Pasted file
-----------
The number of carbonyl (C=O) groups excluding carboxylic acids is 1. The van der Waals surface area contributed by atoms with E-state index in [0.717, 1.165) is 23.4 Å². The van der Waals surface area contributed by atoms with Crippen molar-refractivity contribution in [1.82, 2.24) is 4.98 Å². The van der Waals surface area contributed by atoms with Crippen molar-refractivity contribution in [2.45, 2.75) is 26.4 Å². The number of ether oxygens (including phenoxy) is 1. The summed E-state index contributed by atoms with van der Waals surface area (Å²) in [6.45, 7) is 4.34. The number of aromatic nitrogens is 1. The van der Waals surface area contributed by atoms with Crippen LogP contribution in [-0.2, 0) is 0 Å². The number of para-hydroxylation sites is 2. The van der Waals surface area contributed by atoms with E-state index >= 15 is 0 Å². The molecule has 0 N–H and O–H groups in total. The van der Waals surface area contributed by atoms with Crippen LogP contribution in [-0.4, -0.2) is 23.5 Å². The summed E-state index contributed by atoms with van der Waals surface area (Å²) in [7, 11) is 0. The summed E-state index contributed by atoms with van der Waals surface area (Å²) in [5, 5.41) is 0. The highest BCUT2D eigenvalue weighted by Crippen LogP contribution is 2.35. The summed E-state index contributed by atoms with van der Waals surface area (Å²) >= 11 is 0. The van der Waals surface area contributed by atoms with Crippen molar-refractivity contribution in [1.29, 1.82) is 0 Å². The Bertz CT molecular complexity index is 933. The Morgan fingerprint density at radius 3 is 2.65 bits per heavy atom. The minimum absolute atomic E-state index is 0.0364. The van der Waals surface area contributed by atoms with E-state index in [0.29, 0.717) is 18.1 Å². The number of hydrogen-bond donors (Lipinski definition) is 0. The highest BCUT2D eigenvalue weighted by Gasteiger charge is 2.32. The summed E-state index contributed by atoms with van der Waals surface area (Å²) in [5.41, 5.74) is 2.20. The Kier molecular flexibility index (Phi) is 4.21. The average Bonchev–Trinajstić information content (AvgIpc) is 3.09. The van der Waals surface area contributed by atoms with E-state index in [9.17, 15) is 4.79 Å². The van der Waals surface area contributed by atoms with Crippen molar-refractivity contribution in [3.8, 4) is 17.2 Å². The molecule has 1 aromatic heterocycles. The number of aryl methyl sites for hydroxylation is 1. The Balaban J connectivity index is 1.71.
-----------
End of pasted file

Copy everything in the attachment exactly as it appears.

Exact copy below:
The number of carbonyl (C=O) groups excluding carboxylic acids is 1. The van der Waals surface area contributed by atoms with E-state index in [0.717, 1.165) is 23.4 Å². The van der Waals surface area contributed by atoms with Crippen molar-refractivity contribution in [1.82, 2.24) is 4.98 Å². The van der Waals surface area contributed by atoms with Crippen molar-refractivity contribution in [2.45, 2.75) is 26.4 Å². The number of ether oxygens (including phenoxy) is 1. The summed E-state index contributed by atoms with van der Waals surface area (Å²) in [6.45, 7) is 4.34. The number of aromatic nitrogens is 1. The van der Waals surface area contributed by atoms with Crippen LogP contribution in [-0.2, 0) is 0 Å². The number of para-hydroxylation sites is 2. The van der Waals surface area contributed by atoms with E-state index >= 15 is 0 Å². The molecule has 0 N–H and O–H groups in total. The van der Waals surface area contributed by atoms with Crippen LogP contribution in [-0.4, -0.2) is 23.5 Å². The summed E-state index contributed by atoms with van der Waals surface area (Å²) in [7, 11) is 0. The summed E-state index contributed by atoms with van der Waals surface area (Å²) in [5, 5.41) is 0. The highest BCUT2D eigenvalue weighted by Crippen LogP contribution is 2.35. The summed E-state index contributed by atoms with van der Waals surface area (Å²) >= 11 is 0. The van der Waals surface area contributed by atoms with Crippen molar-refractivity contribution in [1.29, 1.82) is 0 Å². The Bertz CT molecular complexity index is 933. The Morgan fingerprint density at radius 3 is 2.65 bits per heavy atom. The minimum absolute atomic E-state index is 0.0364. The van der Waals surface area contributed by atoms with E-state index in [0.29, 0.717) is 18.1 Å². The number of hydrogen-bond donors (Lipinski definition) is 0. The highest BCUT2D eigenvalue weighted by Gasteiger charge is 2.32. The summed E-state index contributed by atoms with van der Waals surface area (Å²) in [5.41, 5.74) is 2.20. The Kier molecular flexibility index (Phi) is 4.21. The average Bonchev–Trinajstić information content (AvgIpc) is 3.09. The van der Waals surface area contributed by atoms with E-state index in [9.17, 15) is 4.79 Å². The van der Waals surface area contributed by atoms with Crippen molar-refractivity contribution in [3.8, 4) is 17.2 Å². The molecule has 1 aromatic heterocycles. The number of aryl methyl sites for hydroxylation is 1. The Balaban J connectivity index is 1.71.